Prime Central London Sales Index

Sale volumes continued their steady improvement in prime central London in July as price falls slowed.

Average prices fell 0.1% in July while on an annual basis the decline was -5.9%, the first time this measure has been above -6% since last November.

Despite a more uncertain political backdrop, transaction volumes have risen compared to last year, aided by lower asking prices.

LonRes data shows there was a 3% increase in central London sales in the first half of 2017 compared to 2016. Meanwhile Knight Frank data shows a 23% rise, a difference that underlines how market activity remains inconsistent.

Furthermore, leading demand indicators continued to strengthen in the first six months of the year.

An analysis of Knight Frank data shows the number of new prospective buyers between January and June increased 12% compared to 2016.

Meanwhile, the number of viewings was a fifth higher over the same period and the number of properties under offer at the end of June was a third higher than 2016.

While uncertainty surrounding the general election result and Brexit curbed GDP figures in the second quarter of the year, London remains a significant base for high net worth individuals, supported by factors that include a weaker pound and the country’s education system. Indeed, several private banks told the Financial Times in July they were expanding their UK operations.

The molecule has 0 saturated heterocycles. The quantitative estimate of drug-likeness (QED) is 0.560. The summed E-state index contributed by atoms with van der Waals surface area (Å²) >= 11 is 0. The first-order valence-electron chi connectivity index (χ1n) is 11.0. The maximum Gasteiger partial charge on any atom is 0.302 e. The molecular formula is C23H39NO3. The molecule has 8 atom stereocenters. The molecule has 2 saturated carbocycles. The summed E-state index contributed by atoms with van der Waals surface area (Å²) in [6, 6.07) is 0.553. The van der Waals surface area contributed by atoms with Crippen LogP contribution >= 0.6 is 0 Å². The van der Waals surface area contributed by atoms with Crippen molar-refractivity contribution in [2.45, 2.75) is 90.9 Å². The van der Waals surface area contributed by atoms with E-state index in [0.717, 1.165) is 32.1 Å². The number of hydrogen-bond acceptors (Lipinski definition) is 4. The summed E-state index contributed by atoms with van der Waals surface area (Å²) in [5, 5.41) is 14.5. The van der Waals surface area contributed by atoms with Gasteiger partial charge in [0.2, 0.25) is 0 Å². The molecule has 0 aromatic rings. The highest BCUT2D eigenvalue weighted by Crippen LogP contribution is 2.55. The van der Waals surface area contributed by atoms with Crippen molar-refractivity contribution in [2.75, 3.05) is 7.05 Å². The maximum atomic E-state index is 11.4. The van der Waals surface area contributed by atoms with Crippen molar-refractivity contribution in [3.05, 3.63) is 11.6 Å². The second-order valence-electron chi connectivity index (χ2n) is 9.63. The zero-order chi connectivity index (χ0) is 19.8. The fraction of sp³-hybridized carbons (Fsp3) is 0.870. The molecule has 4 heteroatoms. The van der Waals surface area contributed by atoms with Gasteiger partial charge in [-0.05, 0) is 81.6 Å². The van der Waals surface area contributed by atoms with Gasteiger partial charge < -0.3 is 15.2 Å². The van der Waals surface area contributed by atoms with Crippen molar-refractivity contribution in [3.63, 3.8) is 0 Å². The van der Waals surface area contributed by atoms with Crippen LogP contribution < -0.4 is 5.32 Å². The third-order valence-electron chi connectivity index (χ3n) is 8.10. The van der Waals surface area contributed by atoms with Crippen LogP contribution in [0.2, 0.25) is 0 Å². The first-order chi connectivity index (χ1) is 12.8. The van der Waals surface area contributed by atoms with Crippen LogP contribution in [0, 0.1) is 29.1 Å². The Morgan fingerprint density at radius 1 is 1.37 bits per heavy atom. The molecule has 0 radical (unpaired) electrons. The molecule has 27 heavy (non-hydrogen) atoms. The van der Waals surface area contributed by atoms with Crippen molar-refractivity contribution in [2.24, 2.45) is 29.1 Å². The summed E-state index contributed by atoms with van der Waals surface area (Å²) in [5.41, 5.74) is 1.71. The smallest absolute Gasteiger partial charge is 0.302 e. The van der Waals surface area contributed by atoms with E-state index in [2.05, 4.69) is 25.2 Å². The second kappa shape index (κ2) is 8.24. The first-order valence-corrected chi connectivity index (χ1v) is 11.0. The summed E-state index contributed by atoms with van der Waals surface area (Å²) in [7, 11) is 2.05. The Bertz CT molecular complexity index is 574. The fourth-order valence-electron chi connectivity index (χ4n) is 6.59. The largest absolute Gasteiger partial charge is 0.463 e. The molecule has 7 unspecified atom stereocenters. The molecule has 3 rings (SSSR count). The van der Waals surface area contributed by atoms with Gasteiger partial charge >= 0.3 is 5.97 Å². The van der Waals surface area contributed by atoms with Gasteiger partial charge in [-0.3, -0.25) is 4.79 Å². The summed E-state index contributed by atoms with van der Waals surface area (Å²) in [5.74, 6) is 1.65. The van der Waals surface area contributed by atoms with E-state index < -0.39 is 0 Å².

The combination of a weaker pound and price declines means the prime central London property market is 20% cheaper for a buyer denominated in US dollars compared than before the EU referendum.

There are also signs the wider banking sector, which is an important source of demand, may not suffer from the effects of Brexit as much as initially thought.

Although the full implications of Brexit are still unknown, recruitment company Robert Walters last month said banks were still hiring significant numbers of staff in London and suggested any contingency planning underway involves a comparatively small number of jobs.

This was followed by the announcement that Deutsche Bank had signed a 25-year pre-let agreement in the City of London for at least 469,000 square feet.

The tech sector, which is an increasingly significant source of demand, was also buoyed by the news that Amazon will increase the size of its UK HQ and the fact over half a billion dollars were invested in British financial technology companies in the first half of 2017, over a third more than the same period last year.

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